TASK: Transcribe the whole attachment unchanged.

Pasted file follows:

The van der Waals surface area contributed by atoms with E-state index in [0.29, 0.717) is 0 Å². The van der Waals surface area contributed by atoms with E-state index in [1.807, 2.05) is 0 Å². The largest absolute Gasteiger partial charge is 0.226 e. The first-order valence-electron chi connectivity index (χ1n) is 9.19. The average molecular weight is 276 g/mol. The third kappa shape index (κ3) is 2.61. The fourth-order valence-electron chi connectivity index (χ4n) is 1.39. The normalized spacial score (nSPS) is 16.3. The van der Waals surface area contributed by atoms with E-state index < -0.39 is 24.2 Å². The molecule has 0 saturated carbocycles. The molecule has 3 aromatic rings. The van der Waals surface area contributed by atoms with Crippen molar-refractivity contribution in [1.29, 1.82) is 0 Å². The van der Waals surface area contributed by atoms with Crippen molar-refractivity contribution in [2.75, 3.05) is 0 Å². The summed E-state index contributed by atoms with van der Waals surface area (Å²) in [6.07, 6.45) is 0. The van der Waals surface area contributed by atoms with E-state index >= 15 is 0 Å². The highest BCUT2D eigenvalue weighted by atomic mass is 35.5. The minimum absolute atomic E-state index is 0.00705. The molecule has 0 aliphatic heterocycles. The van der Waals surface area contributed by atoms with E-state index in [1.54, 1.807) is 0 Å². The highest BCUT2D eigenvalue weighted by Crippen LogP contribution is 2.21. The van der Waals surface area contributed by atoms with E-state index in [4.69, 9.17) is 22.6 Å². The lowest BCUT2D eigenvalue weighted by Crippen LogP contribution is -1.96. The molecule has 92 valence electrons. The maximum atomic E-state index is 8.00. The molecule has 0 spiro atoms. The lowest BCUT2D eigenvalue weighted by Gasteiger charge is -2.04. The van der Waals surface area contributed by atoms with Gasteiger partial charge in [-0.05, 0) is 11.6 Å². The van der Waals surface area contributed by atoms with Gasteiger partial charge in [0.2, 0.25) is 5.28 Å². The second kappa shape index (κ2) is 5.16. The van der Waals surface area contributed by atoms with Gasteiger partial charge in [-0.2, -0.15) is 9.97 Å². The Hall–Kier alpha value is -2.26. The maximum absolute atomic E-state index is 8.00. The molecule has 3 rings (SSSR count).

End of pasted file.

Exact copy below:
The van der Waals surface area contributed by atoms with E-state index in [0.29, 0.717) is 0 Å². The van der Waals surface area contributed by atoms with E-state index in [1.807, 2.05) is 0 Å². The largest absolute Gasteiger partial charge is 0.226 e. The first-order valence-electron chi connectivity index (χ1n) is 9.19. The average molecular weight is 276 g/mol. The third kappa shape index (κ3) is 2.61. The fourth-order valence-electron chi connectivity index (χ4n) is 1.39. The normalized spacial score (nSPS) is 16.3. The van der Waals surface area contributed by atoms with E-state index < -0.39 is 24.2 Å². The molecule has 0 saturated carbocycles. The molecule has 3 aromatic rings. The van der Waals surface area contributed by atoms with Crippen molar-refractivity contribution in [1.29, 1.82) is 0 Å². The van der Waals surface area contributed by atoms with Crippen molar-refractivity contribution in [2.75, 3.05) is 0 Å². The summed E-state index contributed by atoms with van der Waals surface area (Å²) in [6.07, 6.45) is 0. The van der Waals surface area contributed by atoms with E-state index >= 15 is 0 Å². The highest BCUT2D eigenvalue weighted by atomic mass is 35.5. The minimum absolute atomic E-state index is 0.00705. The molecule has 0 aliphatic heterocycles. The van der Waals surface area contributed by atoms with E-state index in [1.54, 1.807) is 0 Å². The highest BCUT2D eigenvalue weighted by Crippen LogP contribution is 2.21. The van der Waals surface area contributed by atoms with E-state index in [4.69, 9.17) is 22.6 Å². The lowest BCUT2D eigenvalue weighted by Crippen LogP contribution is -1.96. The molecule has 92 valence electrons. The maximum atomic E-state index is 8.00. The molecule has 0 spiro atoms. The lowest BCUT2D eigenvalue weighted by Gasteiger charge is -2.04. The van der Waals surface area contributed by atoms with Gasteiger partial charge in [-0.05, 0) is 11.6 Å². The van der Waals surface area contributed by atoms with Gasteiger partial charge in [0.2, 0.25) is 5.28 Å². The second kappa shape index (κ2) is 5.16. The van der Waals surface area contributed by atoms with Gasteiger partial charge in [-0.2, -0.15) is 9.97 Å². The Hall–Kier alpha value is -2.26. The maximum absolute atomic E-state index is 8.00. The molecule has 3 rings (SSSR count).